I recently got around to reading Beautiful Fighting Girl by Tamaki Saito (originally published in 2000 as 戦闘美少女の精神分析, lit. ‘A Psychoanalysis of the Beautiful Fighting Girl’). Despite its status alongside Hiroki Azuma’s Otaku: Japan’s Database Animals as one of the landmark publications on “otaku theory”, Beautiful Fighting Girl has made considerably less inroads in English-language scholarship, partly because the English translation only came out in 2011, and partly because Saito’s scholarship is very obviously flawed.
Nevertheless, I thought Beautiful Fighting Girl was a really fascinating read that helped stimulate my own thoughts about otaku sexuality. Saito’s argument that otaku culture is rooted in sexuality is something I find intuitively appealing, not least because I’ve made some similar observations in the past. So in this post, I’d like to critique Saito’s analysis directly, while also building on his more interesting ideas. In this way, I hope to develop a more workable theory of otaku sexuality, or Why Do People Love Their Waifus/Husbandos?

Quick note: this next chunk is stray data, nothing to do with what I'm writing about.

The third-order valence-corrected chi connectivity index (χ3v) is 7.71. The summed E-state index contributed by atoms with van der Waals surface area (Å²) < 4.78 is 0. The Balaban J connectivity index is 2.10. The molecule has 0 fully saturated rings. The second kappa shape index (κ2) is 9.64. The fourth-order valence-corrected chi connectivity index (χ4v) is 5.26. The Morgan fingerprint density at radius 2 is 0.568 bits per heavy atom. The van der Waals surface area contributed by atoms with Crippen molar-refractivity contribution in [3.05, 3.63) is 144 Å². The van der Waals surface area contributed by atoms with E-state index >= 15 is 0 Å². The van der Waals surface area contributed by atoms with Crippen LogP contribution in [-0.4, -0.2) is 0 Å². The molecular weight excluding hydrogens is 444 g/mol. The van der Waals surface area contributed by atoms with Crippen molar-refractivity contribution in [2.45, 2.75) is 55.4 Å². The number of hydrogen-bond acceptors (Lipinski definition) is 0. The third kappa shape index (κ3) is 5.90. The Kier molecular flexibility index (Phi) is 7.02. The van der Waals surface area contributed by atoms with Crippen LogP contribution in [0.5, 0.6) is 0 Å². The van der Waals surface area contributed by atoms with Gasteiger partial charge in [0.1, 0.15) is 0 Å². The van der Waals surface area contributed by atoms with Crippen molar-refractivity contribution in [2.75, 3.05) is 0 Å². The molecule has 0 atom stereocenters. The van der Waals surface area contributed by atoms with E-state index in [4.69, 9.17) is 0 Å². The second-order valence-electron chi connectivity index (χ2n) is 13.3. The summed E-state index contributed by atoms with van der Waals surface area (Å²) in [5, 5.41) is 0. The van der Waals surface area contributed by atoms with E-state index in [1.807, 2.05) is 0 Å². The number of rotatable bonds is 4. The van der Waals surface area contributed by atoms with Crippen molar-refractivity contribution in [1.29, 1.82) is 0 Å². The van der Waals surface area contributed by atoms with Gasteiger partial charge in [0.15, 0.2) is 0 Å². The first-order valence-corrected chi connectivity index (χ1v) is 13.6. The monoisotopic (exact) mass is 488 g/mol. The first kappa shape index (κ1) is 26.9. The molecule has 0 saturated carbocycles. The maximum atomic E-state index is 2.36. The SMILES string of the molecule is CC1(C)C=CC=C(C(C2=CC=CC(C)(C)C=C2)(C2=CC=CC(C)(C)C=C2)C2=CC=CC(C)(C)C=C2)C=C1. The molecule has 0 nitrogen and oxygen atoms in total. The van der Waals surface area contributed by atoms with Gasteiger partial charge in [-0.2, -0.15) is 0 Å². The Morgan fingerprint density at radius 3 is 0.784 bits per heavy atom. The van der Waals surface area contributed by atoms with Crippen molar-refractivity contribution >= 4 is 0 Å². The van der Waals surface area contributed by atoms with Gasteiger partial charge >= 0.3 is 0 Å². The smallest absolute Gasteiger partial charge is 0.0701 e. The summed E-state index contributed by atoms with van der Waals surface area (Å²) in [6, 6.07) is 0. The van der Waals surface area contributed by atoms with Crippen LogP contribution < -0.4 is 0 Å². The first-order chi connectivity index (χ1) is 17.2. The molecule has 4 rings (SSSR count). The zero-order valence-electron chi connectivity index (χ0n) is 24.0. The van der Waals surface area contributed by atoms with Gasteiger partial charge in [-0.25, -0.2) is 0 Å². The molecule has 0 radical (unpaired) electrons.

About two months ago, Foxy Lady Ayame and Neko-kun started a blog carnival to talk about anime which influenced their lives. I thought it was a great idea – you should definitely check out their post as well as the list of other bloggers who have participated in the event. But personally, I found it really hard to come up with something to say about this topic. I feel like I’ve already written quite enough already about the anime titles which have influenced me personally. (Examples: 1, 2, 3)